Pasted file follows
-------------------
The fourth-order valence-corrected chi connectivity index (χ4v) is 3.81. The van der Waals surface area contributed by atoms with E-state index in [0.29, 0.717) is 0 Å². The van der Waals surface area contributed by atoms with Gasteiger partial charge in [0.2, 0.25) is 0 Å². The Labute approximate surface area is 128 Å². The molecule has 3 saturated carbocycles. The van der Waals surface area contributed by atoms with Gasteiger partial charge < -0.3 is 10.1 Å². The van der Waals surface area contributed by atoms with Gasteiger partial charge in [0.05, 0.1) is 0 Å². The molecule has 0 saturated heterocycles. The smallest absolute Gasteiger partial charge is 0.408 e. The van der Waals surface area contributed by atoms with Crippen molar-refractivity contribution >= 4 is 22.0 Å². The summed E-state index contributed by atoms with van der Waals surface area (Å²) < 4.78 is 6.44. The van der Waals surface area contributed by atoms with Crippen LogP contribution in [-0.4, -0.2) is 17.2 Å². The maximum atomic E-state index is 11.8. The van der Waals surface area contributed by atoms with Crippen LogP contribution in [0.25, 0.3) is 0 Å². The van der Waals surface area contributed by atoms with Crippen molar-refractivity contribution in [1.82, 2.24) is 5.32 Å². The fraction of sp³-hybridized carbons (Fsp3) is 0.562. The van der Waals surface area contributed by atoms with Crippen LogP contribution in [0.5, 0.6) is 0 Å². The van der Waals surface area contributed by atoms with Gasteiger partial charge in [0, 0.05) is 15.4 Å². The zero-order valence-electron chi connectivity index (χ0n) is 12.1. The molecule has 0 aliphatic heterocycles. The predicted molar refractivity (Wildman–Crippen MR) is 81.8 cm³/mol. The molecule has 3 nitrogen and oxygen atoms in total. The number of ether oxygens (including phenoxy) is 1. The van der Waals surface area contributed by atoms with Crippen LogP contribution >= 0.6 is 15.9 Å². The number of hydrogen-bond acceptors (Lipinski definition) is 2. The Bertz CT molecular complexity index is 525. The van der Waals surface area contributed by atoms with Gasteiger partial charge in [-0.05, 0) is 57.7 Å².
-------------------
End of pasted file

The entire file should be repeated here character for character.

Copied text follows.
The fourth-order valence-corrected chi connectivity index (χ4v) is 3.81. The van der Waals surface area contributed by atoms with E-state index in [0.29, 0.717) is 0 Å². The van der Waals surface area contributed by atoms with Gasteiger partial charge in [0.2, 0.25) is 0 Å². The Labute approximate surface area is 128 Å². The molecule has 3 saturated carbocycles. The van der Waals surface area contributed by atoms with Gasteiger partial charge < -0.3 is 10.1 Å². The van der Waals surface area contributed by atoms with Gasteiger partial charge in [0.05, 0.1) is 0 Å². The molecule has 0 saturated heterocycles. The smallest absolute Gasteiger partial charge is 0.408 e. The van der Waals surface area contributed by atoms with Crippen molar-refractivity contribution >= 4 is 22.0 Å². The summed E-state index contributed by atoms with van der Waals surface area (Å²) < 4.78 is 6.44. The van der Waals surface area contributed by atoms with Crippen LogP contribution in [-0.4, -0.2) is 17.2 Å². The maximum atomic E-state index is 11.8. The van der Waals surface area contributed by atoms with Crippen LogP contribution in [0.25, 0.3) is 0 Å². The van der Waals surface area contributed by atoms with Crippen molar-refractivity contribution in [1.82, 2.24) is 5.32 Å². The fraction of sp³-hybridized carbons (Fsp3) is 0.562. The van der Waals surface area contributed by atoms with Crippen LogP contribution in [0.5, 0.6) is 0 Å². The van der Waals surface area contributed by atoms with Gasteiger partial charge in [0, 0.05) is 15.4 Å². The zero-order valence-electron chi connectivity index (χ0n) is 12.1. The molecule has 0 aliphatic heterocycles. The predicted molar refractivity (Wildman–Crippen MR) is 81.8 cm³/mol. The molecule has 3 nitrogen and oxygen atoms in total. The number of ether oxygens (including phenoxy) is 1. The van der Waals surface area contributed by atoms with Crippen LogP contribution >= 0.6 is 15.9 Å². The number of hydrogen-bond acceptors (Lipinski definition) is 2. The Bertz CT molecular complexity index is 525. The van der Waals surface area contributed by atoms with Gasteiger partial charge in [-0.05, 0) is 57.7 Å².